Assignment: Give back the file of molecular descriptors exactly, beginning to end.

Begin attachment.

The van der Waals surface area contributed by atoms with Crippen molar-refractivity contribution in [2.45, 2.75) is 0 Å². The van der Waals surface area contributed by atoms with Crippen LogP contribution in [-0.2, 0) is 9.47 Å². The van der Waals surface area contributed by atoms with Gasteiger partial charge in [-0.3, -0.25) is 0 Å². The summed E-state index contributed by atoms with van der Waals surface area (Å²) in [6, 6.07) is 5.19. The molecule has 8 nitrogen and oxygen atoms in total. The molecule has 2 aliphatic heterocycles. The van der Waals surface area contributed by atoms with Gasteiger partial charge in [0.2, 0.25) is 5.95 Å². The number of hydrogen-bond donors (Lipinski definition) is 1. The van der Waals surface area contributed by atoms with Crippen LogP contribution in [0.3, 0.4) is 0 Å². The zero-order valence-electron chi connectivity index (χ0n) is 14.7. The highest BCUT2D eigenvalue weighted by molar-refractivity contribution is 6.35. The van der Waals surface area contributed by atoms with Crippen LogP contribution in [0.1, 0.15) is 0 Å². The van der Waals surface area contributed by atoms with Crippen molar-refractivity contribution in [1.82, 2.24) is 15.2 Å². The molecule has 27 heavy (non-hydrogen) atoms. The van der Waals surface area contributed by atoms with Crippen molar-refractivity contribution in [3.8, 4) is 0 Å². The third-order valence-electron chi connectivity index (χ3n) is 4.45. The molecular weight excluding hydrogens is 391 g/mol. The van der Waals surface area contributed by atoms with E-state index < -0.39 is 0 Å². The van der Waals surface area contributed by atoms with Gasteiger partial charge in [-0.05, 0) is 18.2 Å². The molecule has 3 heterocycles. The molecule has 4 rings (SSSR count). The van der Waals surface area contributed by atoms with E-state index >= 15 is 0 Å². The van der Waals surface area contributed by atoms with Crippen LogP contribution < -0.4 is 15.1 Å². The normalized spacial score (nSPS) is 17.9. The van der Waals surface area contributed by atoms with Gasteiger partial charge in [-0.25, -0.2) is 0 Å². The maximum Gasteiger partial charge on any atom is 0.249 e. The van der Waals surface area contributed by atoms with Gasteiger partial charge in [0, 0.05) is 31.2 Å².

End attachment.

The van der Waals surface area contributed by atoms with Crippen molar-refractivity contribution in [2.45, 2.75) is 0 Å². The van der Waals surface area contributed by atoms with Crippen LogP contribution in [-0.2, 0) is 9.47 Å². The van der Waals surface area contributed by atoms with Gasteiger partial charge in [-0.3, -0.25) is 0 Å². The summed E-state index contributed by atoms with van der Waals surface area (Å²) in [6, 6.07) is 5.19. The molecule has 8 nitrogen and oxygen atoms in total. The molecule has 2 aliphatic heterocycles. The van der Waals surface area contributed by atoms with Gasteiger partial charge in [0.2, 0.25) is 5.95 Å². The number of hydrogen-bond donors (Lipinski definition) is 1. The van der Waals surface area contributed by atoms with Crippen LogP contribution in [0.3, 0.4) is 0 Å². The zero-order valence-electron chi connectivity index (χ0n) is 14.7. The highest BCUT2D eigenvalue weighted by molar-refractivity contribution is 6.35. The van der Waals surface area contributed by atoms with Crippen LogP contribution in [0.1, 0.15) is 0 Å². The van der Waals surface area contributed by atoms with Crippen molar-refractivity contribution in [1.82, 2.24) is 15.2 Å². The molecule has 27 heavy (non-hydrogen) atoms. The van der Waals surface area contributed by atoms with Crippen molar-refractivity contribution in [3.8, 4) is 0 Å². The third-order valence-electron chi connectivity index (χ3n) is 4.45. The molecular weight excluding hydrogens is 391 g/mol. The van der Waals surface area contributed by atoms with E-state index < -0.39 is 0 Å². The van der Waals surface area contributed by atoms with Gasteiger partial charge in [-0.05, 0) is 18.2 Å². The molecule has 3 heterocycles. The molecule has 4 rings (SSSR count). The van der Waals surface area contributed by atoms with E-state index >= 15 is 0 Å². The van der Waals surface area contributed by atoms with Crippen LogP contribution < -0.4 is 15.1 Å². The normalized spacial score (nSPS) is 17.9. The van der Waals surface area contributed by atoms with Gasteiger partial charge in [-0.25, -0.2) is 0 Å². The maximum Gasteiger partial charge on any atom is 0.249 e. The van der Waals surface area contributed by atoms with Gasteiger partial charge in [0, 0.05) is 31.2 Å².